One of the coolest parts of Melbourne’s coronavirus recovery involves filling 40 of the city’s laneways with music, art and light installations, just in time for summer.
The idea is intended to support local artists (it’ll employ at least 156 people in creative industries) and encourage people to head back into the CBD when it’s safe to do so.
“The six-month project will create a connected network of laneways across Melbourne with their own stories, visuals and acoustic designs, showcasing Melbourne’s creative culture and unlocking the previously hidden potential of some of the city’s lesser-known laneways,” a City of Melbourne spokesperson said in a statement.
The massive project – the largest laneway revitalisation in the city’s history – is backed by $7.5 million in funding from the state government and $1.4 million from the City of Melbourne council.
“There’s an enormous sense of excitement, frustration and a bit of pent up energy. We’ll be getting into those laneways as soon as we can,” the project’s executive producer Lachlan MacDowall told The Age.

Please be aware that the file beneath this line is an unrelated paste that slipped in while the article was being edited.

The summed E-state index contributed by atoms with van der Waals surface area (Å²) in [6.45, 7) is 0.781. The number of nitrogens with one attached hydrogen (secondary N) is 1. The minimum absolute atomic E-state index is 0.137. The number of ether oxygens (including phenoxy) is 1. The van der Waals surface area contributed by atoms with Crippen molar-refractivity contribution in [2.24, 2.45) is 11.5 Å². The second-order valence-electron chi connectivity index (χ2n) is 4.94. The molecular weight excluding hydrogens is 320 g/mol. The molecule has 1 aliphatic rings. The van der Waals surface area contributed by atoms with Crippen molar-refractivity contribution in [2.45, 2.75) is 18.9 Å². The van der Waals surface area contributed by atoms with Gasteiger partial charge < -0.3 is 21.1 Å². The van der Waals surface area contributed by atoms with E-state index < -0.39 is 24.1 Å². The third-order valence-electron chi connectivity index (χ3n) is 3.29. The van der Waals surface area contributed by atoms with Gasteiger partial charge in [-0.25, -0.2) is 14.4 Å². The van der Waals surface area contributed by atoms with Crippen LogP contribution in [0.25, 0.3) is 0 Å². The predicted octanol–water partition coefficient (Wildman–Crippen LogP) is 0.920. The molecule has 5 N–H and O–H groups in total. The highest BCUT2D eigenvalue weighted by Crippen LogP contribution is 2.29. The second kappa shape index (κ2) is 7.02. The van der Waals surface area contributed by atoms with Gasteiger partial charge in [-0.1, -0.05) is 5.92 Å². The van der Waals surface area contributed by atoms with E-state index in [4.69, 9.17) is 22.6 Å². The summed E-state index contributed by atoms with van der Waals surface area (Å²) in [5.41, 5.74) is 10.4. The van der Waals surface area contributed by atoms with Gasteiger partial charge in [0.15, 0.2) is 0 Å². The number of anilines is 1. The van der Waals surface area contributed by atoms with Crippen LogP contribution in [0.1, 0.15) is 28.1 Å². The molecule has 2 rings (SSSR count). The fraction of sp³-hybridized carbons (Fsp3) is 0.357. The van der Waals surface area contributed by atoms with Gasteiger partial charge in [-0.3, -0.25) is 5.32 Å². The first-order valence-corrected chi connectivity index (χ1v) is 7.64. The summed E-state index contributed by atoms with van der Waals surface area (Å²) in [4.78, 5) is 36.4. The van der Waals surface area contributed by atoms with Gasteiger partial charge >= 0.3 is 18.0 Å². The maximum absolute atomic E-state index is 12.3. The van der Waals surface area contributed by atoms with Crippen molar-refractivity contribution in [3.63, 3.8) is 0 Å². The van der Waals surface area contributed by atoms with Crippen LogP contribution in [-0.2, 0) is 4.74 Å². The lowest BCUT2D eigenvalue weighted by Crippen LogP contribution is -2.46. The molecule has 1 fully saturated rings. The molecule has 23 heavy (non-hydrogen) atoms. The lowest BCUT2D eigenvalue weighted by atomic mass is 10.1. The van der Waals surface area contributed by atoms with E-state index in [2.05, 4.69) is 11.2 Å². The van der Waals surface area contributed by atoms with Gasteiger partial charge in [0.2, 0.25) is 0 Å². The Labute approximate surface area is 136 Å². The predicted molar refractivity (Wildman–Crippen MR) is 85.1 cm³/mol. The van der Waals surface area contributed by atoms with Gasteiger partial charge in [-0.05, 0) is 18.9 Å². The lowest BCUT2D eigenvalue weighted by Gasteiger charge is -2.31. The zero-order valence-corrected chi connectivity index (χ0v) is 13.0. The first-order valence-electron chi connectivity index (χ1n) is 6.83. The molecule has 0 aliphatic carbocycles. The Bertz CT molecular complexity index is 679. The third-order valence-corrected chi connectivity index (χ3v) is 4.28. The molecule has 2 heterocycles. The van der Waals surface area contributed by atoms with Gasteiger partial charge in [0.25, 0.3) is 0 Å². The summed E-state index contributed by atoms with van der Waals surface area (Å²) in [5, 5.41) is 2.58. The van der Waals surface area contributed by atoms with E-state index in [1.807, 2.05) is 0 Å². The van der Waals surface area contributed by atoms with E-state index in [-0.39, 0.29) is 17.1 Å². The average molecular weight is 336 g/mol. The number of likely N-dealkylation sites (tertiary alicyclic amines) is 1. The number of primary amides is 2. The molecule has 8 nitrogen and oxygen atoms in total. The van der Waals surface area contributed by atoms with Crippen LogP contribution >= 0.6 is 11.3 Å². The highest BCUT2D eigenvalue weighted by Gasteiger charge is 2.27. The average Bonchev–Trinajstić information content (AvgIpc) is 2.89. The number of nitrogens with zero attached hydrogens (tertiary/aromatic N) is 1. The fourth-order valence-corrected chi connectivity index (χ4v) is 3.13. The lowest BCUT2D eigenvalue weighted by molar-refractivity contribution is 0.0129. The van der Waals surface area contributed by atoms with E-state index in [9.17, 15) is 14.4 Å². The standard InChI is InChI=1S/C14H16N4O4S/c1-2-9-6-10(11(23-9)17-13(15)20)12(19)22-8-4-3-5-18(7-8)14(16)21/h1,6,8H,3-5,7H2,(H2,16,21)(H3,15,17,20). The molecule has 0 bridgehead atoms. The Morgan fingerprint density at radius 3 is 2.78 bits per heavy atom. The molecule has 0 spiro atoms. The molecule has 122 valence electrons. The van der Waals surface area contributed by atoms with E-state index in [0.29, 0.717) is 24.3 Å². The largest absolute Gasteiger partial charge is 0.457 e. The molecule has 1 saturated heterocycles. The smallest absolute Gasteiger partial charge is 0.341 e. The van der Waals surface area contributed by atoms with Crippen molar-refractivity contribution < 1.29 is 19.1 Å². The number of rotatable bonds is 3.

Victorian Creative Industries Minister Martin Foley added the project would allow people from the arts to “use their talents to create a legacy for the city that will be enjoyed by Melbourne’s residents, workers and visitors for years to come.”
Considering the memories we’re all going to take with us out of 2020, it’s nice to have some kind of positive legacy of this year from hell.
The first project will be a flouro light installation in Westwood Place, right by the Salvation Army’s Bourke Street headquarters. It’s being designed by ad agency Ogilvy Australia and Sydney art studio Vandal.
Other iconic laneways on the list include Kirks Lane, Cloverlid Place, Langs Lane and Equitable Place. The full list includes lanes all over the CBD, North Melbourne and Carlton.
If you’re keen to get involved in the makeover, you can apply at Working for Victoria.